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IPv6 Open Standards Everywhere

On This 8th World IPv6 Launchiversary, Help Us Get More Websites Available Over IPv6

Eight years ago, on June 6, 2012, thousands of companies and organizations came together as part of World IPv6 Launch to permanently enable IPv6 for their websites and networks.

Today, we can see the success! If you visit the World IPv6 Launch measurements site, you can see some amazing numbers:

  • Reliance Jio’s network in India has over 90% IPv6 deployment!
  • Comcast’s huge network in the US is at 73% IPv6.
  • The combined US wireless carriers are over 85% IPv6.
  • Deutsche Telekom is over 68% IPv6.
  • Claro in Brazil is at 62% IPv6.

Another major source of info, Google’s IPv6 statistics, show that over 30% of all traffic to Googles sites globally is now over IPv6. If you look at Google’s per-country IPv6 adoption, some countries are seeing up around 50% of all traffic to Google’s properties going over IPv6.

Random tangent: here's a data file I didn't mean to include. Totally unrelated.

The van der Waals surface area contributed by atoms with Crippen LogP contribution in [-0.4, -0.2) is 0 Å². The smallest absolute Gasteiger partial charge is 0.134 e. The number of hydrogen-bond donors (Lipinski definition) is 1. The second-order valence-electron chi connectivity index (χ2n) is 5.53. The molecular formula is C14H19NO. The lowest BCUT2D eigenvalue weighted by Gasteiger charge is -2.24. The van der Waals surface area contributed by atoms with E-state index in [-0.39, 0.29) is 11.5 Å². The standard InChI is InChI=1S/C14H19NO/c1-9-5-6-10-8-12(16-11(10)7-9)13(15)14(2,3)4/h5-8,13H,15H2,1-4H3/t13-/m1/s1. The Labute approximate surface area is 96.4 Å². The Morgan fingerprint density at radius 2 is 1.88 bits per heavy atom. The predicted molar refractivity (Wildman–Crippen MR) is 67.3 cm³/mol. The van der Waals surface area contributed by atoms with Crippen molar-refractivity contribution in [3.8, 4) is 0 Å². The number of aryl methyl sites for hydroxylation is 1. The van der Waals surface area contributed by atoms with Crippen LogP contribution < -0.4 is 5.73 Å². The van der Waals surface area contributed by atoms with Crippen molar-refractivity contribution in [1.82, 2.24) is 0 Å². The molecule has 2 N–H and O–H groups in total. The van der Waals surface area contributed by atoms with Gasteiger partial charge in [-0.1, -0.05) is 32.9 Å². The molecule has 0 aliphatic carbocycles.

This is all fantastic to see. But of course, we want more IPv6 deployment!

Specifically, we want more web sites and services available over IPv6. Increasing numbers of IPv6-only mobile networks are being deployed around the world. To ensure that people can reach websites that are still only available over IPv4, many IPv6-only networks use IPv6-to-IPv4 gateways. But we want everyone to be able to reach every website as fast as possible, without having to go through gateways, which can slow down access. So, we need more sites to have native IPv6 connections.

To do this, we need your help!

Is your site IPv6-ready? First, you can test your own web site(s) with the Internet.nl test site.

If Internet.nl says your site already supports IPv6, then congratulations! You are all set to have people connect over IPv6 to your site.

If your site does not support IPv6 yet, as part of our Open Standards Everywhere project in 2020, we are providing documentation to help people operating web servers make their sites available over IPv6.